By Robert Morales
Golden Boy Promotions has a dilemma. On one hand, it wants to continue to help Floyd Mayweather Jr. promote his fights, which is a no-brainer. On the other hand, Oscar De La Hoya's company can't just cater to Mayweather, especially when it actually promotes - by contract - his opponent.
In this case, that will be Saul "Canelo" Alvarez on Sept. 14 in a junior middleweight title-unification fight at MGM Grand in Las Vegas (on Showtime pay-per-view). No, Golden Boy must make sure both parties are happy. So De La Hoya basically takes the side of Alvarez, while CEO Richard Schaefer seems assigned the task of singing Mayweather's praises.
De La Hoya told BoxingScene.com just the other day that he believes Mayweather's insecurties are showing because he asked for - and received - a catch-weight of 152 pounds for this fight. That's two under the limit, the idea obviously being that if Alvarez has to make 152, he might not be able to get back up over 170 by fight-time.
That's key because Mayweather won't even be 160 at the bell.
Schaefer spoke to us just a few days ago, and he couldn't say enough about Mayweather.
"You have the best boxers fighting Floyd Mayweather and somehow Mayweather always finds a way to make everybody look ordinary," Schaefer said. "I mean, it's amazing. That just shows you how good he is."
Then he played the legacy card.
"Sometimes somebody has to retire before we as a boxing community fully appreciate what we saw," Schaefer said. "And what we are seeing from Mayweather, it might be the best fighter of all time. It just might be."
To Schaefer, Mayweather showed even more by taking this fight against a much younger - and bigger - man.
"I think the fact that Floyd agreed to this took everybody by surprise," he said. "Even his own fans. Certainly his critics, certainly the media members and the TV networks and everybody.
"It took them by surprise that Floyd Mayweather agreed to fight 'Canelo' Alvarez and that we were able to put the fight together very quickly. That just shows you how confident Floyd Mayweather is in his skills. He's a very smart guy when it comes to the ring."
He's No Dummy, Either
Schaefer is smart, too, enough to know that since he does promote Alvarez, he can't sound too much like he wants Mayweather to win. He pumped up the red-headed kid as well.
"With 'Canelo' Alvarez, we have a fighter which is 14 years younger (than Mayweather), he's probably going to come in the day of the fight at 170, 172 pounds," Schaefer said. "Having to lose the extra two pounds is not really going to impact him much because the (Austin) Trout fight, he came in at 153 1/2 (at the weigh-in)."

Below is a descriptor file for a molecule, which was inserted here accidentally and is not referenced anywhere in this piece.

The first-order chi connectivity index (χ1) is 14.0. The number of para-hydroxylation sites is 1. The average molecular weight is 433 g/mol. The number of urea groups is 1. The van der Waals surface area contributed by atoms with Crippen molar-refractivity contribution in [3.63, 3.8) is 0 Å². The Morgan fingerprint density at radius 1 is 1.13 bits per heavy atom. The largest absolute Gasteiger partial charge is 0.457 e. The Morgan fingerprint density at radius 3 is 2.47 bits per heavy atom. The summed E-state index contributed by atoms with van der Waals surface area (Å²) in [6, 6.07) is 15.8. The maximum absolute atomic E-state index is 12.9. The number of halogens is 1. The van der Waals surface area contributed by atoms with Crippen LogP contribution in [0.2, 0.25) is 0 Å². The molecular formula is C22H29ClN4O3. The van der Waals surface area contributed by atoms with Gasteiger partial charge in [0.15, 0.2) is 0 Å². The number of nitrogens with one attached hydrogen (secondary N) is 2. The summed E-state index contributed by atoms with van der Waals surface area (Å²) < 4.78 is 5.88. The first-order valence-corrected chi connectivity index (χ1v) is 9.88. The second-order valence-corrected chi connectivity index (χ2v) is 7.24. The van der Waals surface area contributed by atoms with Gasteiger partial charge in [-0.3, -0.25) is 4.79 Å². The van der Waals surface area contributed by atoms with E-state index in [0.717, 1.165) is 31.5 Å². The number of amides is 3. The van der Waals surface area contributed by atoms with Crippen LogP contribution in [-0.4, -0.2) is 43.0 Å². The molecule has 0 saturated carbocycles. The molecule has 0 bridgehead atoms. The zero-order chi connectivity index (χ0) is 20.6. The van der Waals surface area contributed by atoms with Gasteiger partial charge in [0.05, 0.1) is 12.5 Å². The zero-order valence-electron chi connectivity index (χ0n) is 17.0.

He's young, he's strong.
"You ask Shane Mosley, one of the guys with the fastest hands he ever fought was 'Canelo' Alvarez. You ask Carlos Baldomir, who fought Mayweather as well, who has the hardest punch he's ever fought, he's going to tell you 'Canelo.' And you can ask Trout if he was surprised about his boxing skills. The guy can out-box a boxer, can out-punch a puncher."
Schaefer didn't stop there, bordering on mutiny on Mayweather's bounty.
"Look at all of these things and now you add the youth factor, and the strength ... and how can Mayweather hurt 'Canelo'? That's what makes this fight so interesting," Schaefer said.
Schaefer went on to say that he was told by someone in Las Vegas late last week the odds were the closest they have ever been for a Mayweather fight.
"That shows you that this is not going to be a walk in the park," Schaefer said. "I think Mayweather knows that as well and I think Mayweather wants to challenge himself like that."
Mayweather-Alvarez Aftermath Could Be Very Intriguing
No matter what Mayweather has accomplished, he still has his haters. Schaefer believes a win for him could silence them.
"... Now he's going to be fighting a young, strong, bigger guy and if he beats him, we all need to give Floyd Mayweather his just due," Schaefer said.
If Alvarez's hand is raised, that would be stop-the-presses time. And it could create a whirlwind of unmatched proportions. So says Schaefer, who never exaggerates (wink) when he's wearing his promoter's hat.